Two very well camouflaged brambling - Tony Mayman
On the 1st November we had a truly excellent sighting for the reserve in the shape of a Richard’s pipit. The bird was first sighted in the morning by Grandstand viewpoint before disappearing for a number of hours. Fortunately, news of the sighting had spread by this time and the bird was relocated in the afternoon having moved up to the Dell, at this point we were able to confirm that this was indeed a Richard’s pipit.
At this time of the year sightings of hen harriers start to become more common along the coast. The birds are moving away from their normal upland habitat in order to spend the winter in comparatively warmer locales. It was on the 31st October that we had our first sighting of the year, a ringtail bird was sighted on the reserve briefly during the day and then again at the end of the day by volunteers Leo Kokoszko and Michael Butler. It was several days before we had another sighting, and what a sighting it was. The Bempton management team came steaming out of their meeting to announce that there was a hen harrier giving great views out of the back of the visitor centre. Management meetings happen every week but such good views of a hen harrier are few and far between. There was one further sighting on the 6th November when a bird was seen over cliff lane. Here’s hoping for more sightings of this wonderful raptor in the coming months.
Hen harrier - RSPB Images
One of my favourite things about this time of year is the movement of wildfowl and we’re starting to see evidence of that. Common scoter were seen heading south in small numbers on the 6th November. At least 50 pink-footed geese were seen flying south on the 1st November, with larger numbers being sighted in the following days.
Pink-footed goose - RSPB Images
The most impressive movement of wildfowl so far, in my opinion, came on the 11th November when just as the day was drawing to an end we were treated to a flypast by 45 majestic whooper swans. A further 16 followed the next day. Seeing these magnificent pure white birds fly past the visitor centre over the blue of the north sea is truly a sight to behold. For those of you who are only familiar with the mute swan regularly seen in parks throughout towns across the country the whooper swan is a far wilder animal than it’s orange billed cousin. It may well be one of my favourite winter visitors, then again, I say that about everything.
Whooper swan - RSPB Images
Well here I am again back with my second post for the Bempton blog. I’ll fill you in on some recent sightings in just a minute but first I’ll give you an idea of some of the things I’ve been getting up to since starting as an intern here at Bempton. Membership recruitment is an incredibly important part of Bempton Cliffs, as it is for every RSPB reserve, so I’ve been trying my hand at this one day a week, with some success. Several new RSPB members have been recruited by my hand, that’s more voices for nature, result! I’ve done my share of work on the welcome desk too. It might not sound particularly exciting but it’s a crucial role. Visitors only get one first impression of the reserve and it’s down to the welcome host to create this impression via a big smile and a cheerful attitude.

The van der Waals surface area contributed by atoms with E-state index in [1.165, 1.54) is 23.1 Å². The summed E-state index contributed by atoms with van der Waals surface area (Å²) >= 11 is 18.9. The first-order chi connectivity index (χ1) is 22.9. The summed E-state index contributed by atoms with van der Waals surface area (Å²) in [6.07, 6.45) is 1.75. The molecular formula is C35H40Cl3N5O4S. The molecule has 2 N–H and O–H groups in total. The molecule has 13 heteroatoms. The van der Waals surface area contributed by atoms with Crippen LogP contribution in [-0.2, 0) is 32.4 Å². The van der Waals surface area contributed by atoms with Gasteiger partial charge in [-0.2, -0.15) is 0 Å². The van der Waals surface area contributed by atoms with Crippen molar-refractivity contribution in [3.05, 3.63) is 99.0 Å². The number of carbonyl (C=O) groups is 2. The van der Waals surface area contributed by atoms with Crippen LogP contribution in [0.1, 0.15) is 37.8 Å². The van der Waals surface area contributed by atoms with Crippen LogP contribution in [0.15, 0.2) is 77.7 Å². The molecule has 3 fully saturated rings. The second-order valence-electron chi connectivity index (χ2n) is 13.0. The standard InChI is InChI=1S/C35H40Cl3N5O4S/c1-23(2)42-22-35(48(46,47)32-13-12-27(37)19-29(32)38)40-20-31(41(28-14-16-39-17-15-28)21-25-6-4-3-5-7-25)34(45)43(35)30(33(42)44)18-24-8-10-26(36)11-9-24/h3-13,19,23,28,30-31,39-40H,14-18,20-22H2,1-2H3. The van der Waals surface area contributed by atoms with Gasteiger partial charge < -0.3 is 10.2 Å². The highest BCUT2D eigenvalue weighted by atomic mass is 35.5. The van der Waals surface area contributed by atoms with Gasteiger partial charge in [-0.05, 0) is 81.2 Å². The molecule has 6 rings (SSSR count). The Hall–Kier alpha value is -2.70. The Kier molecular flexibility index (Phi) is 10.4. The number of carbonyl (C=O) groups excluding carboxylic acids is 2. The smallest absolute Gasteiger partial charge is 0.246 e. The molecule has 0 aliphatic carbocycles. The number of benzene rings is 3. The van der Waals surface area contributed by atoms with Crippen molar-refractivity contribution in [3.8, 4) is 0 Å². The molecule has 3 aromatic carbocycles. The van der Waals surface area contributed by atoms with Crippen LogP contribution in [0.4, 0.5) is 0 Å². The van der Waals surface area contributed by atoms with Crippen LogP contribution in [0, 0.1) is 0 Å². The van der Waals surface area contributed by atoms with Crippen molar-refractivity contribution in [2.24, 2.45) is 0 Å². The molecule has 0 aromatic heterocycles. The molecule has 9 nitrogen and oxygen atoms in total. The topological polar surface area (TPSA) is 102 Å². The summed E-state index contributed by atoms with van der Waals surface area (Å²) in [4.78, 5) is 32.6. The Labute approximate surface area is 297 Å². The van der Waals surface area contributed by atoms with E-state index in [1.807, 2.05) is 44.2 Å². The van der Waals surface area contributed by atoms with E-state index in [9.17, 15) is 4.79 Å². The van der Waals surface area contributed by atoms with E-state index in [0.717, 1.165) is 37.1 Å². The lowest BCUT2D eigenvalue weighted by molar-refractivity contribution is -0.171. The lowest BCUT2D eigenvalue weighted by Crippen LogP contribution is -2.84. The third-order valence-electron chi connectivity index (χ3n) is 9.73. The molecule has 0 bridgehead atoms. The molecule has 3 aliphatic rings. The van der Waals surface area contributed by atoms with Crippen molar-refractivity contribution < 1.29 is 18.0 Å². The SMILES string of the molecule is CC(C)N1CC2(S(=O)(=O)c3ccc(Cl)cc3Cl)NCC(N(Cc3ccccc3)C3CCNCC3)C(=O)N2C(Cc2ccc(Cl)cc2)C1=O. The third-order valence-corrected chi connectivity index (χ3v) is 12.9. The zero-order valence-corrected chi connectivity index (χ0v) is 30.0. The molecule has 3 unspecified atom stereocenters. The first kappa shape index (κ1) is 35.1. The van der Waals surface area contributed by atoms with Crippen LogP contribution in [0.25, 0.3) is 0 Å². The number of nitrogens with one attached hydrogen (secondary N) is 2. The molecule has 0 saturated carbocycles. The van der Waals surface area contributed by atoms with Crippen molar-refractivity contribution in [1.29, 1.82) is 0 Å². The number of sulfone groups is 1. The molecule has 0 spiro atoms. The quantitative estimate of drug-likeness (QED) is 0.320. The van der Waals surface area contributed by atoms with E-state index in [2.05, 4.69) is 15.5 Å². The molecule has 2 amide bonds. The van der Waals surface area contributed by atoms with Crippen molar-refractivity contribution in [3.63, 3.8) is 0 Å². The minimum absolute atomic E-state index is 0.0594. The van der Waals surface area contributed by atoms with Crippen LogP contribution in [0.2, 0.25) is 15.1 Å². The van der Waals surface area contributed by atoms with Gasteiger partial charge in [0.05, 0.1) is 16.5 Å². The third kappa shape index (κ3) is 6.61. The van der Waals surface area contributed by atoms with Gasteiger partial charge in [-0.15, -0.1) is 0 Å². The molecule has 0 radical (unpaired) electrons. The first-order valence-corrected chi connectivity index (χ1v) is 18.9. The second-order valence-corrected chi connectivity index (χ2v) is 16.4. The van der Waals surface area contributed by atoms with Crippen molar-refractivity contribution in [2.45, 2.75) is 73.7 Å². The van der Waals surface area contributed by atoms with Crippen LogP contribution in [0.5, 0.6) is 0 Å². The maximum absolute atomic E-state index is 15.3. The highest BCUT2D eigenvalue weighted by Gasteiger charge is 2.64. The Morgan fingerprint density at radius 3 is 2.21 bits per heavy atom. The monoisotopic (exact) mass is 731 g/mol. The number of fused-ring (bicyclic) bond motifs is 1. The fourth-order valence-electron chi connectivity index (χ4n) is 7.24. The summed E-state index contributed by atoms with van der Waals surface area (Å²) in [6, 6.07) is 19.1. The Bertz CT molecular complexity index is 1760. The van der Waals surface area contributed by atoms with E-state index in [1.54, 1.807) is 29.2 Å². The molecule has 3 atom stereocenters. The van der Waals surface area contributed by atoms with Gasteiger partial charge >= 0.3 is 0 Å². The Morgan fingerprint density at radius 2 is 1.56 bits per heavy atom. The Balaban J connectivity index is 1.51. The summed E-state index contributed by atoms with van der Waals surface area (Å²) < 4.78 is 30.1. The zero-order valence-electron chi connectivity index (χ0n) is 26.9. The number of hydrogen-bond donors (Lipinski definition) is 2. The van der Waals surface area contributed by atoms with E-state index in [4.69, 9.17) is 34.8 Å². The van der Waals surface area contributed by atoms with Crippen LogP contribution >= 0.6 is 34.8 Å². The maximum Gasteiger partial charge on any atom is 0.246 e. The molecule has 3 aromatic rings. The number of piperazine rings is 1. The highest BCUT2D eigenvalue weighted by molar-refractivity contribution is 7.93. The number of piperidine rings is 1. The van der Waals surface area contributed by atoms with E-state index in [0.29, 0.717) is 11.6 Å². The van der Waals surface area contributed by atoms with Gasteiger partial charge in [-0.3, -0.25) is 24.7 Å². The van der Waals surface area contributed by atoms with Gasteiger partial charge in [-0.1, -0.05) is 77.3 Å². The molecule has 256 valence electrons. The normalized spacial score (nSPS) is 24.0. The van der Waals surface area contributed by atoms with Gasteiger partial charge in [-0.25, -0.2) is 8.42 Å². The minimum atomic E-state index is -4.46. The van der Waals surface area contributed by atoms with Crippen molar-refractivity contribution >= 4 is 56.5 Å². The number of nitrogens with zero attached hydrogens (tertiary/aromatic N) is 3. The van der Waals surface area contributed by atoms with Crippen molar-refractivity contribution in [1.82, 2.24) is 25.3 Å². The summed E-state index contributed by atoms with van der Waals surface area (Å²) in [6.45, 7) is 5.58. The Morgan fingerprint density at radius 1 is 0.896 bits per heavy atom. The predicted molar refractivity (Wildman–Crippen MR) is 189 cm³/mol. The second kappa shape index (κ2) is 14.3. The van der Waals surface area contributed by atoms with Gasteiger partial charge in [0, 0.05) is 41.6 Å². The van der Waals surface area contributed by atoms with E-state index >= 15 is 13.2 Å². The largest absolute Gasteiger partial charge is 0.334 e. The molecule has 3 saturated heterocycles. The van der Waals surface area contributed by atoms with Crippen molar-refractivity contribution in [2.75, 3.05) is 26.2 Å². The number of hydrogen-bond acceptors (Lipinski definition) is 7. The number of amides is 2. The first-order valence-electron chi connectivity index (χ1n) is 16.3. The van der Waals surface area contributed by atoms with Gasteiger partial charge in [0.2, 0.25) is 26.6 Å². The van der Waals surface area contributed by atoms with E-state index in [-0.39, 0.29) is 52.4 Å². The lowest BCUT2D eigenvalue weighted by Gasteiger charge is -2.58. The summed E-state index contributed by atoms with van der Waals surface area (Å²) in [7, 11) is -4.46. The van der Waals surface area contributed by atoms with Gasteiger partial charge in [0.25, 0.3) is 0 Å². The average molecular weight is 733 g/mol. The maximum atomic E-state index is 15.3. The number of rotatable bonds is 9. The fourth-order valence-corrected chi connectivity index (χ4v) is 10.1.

One of the things that I have very much enjoyed recently has been leading ‘Planet Gannet’ walks. It is always an absolute pleasure to spend a couple of hours chatting about wildlife, in a beautiful location with friendly people who are genuinely interested in what you have to say. When leading a guided walk I’m often genuinely surprised by how much knowledge I have absorbed about the reserve and it’s wildlife in the short time that I have been here. I’ve got the incredibly friendly and immensely knowledgeable staff and volunteers at Bempton to thank for that, they’re always more than happy for me to pick their brains. I learn something new every day here and that’s the reason why. Sadly, the ‘Planet Gannet’ walks have come to an end now until next year but that doesn’t mean we aren’t leading any guided walks over the winter. We’ve got a full series of walks planned covering everything from shipwrecks to RAF Bempton. Have a look at www.rspb.org.uk/bemptoncliffs for the full list.